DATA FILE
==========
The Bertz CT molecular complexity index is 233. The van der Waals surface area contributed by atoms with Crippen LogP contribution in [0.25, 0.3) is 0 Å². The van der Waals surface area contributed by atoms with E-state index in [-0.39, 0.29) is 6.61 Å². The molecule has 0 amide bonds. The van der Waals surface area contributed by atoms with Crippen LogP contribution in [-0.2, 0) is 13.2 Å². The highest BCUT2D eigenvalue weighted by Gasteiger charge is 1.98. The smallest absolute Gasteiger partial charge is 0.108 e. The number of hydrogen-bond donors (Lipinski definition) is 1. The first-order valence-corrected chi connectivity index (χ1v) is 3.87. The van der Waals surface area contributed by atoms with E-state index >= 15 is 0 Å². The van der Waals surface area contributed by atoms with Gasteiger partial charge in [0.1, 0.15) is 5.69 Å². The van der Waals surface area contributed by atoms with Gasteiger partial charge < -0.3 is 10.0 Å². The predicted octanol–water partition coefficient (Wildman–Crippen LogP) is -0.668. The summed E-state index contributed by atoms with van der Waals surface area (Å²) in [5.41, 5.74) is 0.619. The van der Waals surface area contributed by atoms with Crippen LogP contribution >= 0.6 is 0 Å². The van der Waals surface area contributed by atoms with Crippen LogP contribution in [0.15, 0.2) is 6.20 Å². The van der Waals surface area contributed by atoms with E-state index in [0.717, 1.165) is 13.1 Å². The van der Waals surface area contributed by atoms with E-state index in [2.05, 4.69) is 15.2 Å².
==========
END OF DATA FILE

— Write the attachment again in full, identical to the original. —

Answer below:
The Bertz CT molecular complexity index is 233. The van der Waals surface area contributed by atoms with Crippen LogP contribution in [0.25, 0.3) is 0 Å². The van der Waals surface area contributed by atoms with E-state index in [-0.39, 0.29) is 6.61 Å². The molecule has 0 amide bonds. The van der Waals surface area contributed by atoms with Crippen LogP contribution in [-0.2, 0) is 13.2 Å². The highest BCUT2D eigenvalue weighted by Gasteiger charge is 1.98. The smallest absolute Gasteiger partial charge is 0.108 e. The number of hydrogen-bond donors (Lipinski definition) is 1. The first-order valence-corrected chi connectivity index (χ1v) is 3.87. The van der Waals surface area contributed by atoms with E-state index >= 15 is 0 Å². The van der Waals surface area contributed by atoms with Gasteiger partial charge in [0.1, 0.15) is 5.69 Å². The van der Waals surface area contributed by atoms with Gasteiger partial charge < -0.3 is 10.0 Å². The predicted octanol–water partition coefficient (Wildman–Crippen LogP) is -0.668. The summed E-state index contributed by atoms with van der Waals surface area (Å²) in [5.41, 5.74) is 0.619. The van der Waals surface area contributed by atoms with Crippen LogP contribution >= 0.6 is 0 Å². The van der Waals surface area contributed by atoms with Crippen LogP contribution in [0.15, 0.2) is 6.20 Å². The van der Waals surface area contributed by atoms with E-state index in [0.717, 1.165) is 13.1 Å². The van der Waals surface area contributed by atoms with E-state index in [2.05, 4.69) is 15.2 Å².